The film also stars Patricia Dainton, a forthright and appealing actress who starred in a host of second-line British productions over about a fifteen year period, most of them darkly noir-stained: ‘’Dancing with Crime’ 1947, ‘Tread Softly’ 1952, ‘Paul Temple Returns’ 1952, ‘Operation Diplomat’ 1953, ‘At the Stroke of Nine’ 1957, ‘No Road Back’ 1957, ‘The House on Marsh Road’ 1960, ‘The Third Alibi’ 1961. Dainton arguably was better than the majority of films she was in and in ‘Witness in the Dark’ gives an courageous performance as a woman clearly unencumbered by her disability. Dainton left acting behind in her early thirties after deciding to stay at home with family (she later became manager of W.H. Smith, one of London’s largest bookstores).

Also featured is Conrad Phillips as an investigating police inspector (Coates) who becomes fond of Jane and a cautious affection begins to develop between them. However even in Coates’ gentle gaze, we're able to get a suggestion of why female blindness has become such a common trope in noir. As Coates does, so are others able to look unrestrained at a blind woman who doesn’t look back or conceal. There’s no immediate point of rejection or resistence. If titillation to be found in that experience then the persistence of the blind-woman-in-peril phenomena in movies starts to makes some sense, albeit unfortunate.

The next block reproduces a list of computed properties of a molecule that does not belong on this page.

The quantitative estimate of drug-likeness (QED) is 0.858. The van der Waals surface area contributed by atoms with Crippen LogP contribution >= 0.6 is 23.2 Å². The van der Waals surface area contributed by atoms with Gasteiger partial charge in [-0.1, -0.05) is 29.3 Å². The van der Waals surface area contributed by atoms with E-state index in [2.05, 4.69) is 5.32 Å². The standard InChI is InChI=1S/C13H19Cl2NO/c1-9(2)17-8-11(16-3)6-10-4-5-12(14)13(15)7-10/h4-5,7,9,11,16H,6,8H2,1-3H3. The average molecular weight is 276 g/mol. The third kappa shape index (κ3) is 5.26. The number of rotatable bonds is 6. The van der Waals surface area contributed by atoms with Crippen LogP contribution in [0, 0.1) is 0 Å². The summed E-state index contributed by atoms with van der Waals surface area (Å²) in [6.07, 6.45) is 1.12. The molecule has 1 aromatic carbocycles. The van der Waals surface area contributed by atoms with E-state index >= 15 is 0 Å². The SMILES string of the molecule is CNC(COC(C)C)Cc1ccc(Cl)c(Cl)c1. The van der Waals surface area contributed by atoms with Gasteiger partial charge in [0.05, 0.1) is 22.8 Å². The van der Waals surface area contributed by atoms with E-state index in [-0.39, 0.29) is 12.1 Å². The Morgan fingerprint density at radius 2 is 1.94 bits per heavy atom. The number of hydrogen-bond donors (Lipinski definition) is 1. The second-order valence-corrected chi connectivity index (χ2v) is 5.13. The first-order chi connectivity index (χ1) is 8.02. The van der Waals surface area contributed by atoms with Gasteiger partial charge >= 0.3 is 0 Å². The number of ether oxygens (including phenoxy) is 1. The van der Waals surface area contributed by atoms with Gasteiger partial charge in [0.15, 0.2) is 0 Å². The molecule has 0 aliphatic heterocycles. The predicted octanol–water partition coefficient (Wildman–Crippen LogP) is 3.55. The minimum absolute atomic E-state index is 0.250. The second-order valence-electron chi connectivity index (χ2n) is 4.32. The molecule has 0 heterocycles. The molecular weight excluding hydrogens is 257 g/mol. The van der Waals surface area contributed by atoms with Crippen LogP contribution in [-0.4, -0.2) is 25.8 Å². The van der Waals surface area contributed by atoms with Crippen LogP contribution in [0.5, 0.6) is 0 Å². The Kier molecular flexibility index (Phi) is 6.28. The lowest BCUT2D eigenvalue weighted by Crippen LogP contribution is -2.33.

‘Witness in the Dark’ is efficiently directed by Wolf Rilla (‘The Long Rope’ 1953, Roadhouse Girl’ 1953, Piccadilly Third Stop’ 1960, Cairo’1963) and in many ways is more of a movie than its 62-minute length might suggest. Very much worth watching.

Friday, 18 July 2014


By Gary Deane

‘The Big Steal’, starring Robert Mitchum and Jane Greer and scripted by Geoffrey Holmes (Daniel Mainwaring) seems best known and least admired for what it isn’t, namely ‘Out of the Past’ (1947). While 'Out of the Past' (also starring Robert Mitchum and Jane Greer and scripted by Geoffrey Holmes) is looked on as a sublime evocation of film noir, 'The Big Steal’ is seldom looked on at all.

Sitting in the longer and darker shadow of ‘Out of the Past’, it’s understandable that the lighter-hearted ‘The Big Steal’ might get no respect. At just 71 minutes, it’s shorter, slighter and nothing like as memorable. 

However, slighter doesn’t have to mean lesser as far as enjoyment goes and ‘The Big Steal’ is a very easy film to like. Even Bosley Crowther, the high-toned windbag who held the film desk at the 'New York Times' for several decades found it appealing. From his review, July 11, 1949:

"A breath-taking scenic excursion across the landscape of Mexico through villages, on lovely open roads and over towering mountains on switchback highways at a fast and sizzling pace. It seems that a certain tricky fellow, whom Patric Knowles suavely enacts, is trying to escape into the interior of Mexico from Vera Cruz with a load of swag. Seems that his stubborn pursuer is a curious gent played by Robert Mitchum who is accompanied by a lady, prettily played by Jane Greer. Seems that another desperate party, William Bendix is after both and a Mexican police inspector, Ramon Novarro is tailing the lot. Just where and why they are fleeing is rather loosely explained but  obviously they are not friendly people for whenever any of them get together they usually fight. But that is not important and we casually advise that you try not to follow too closely the involution of the plot."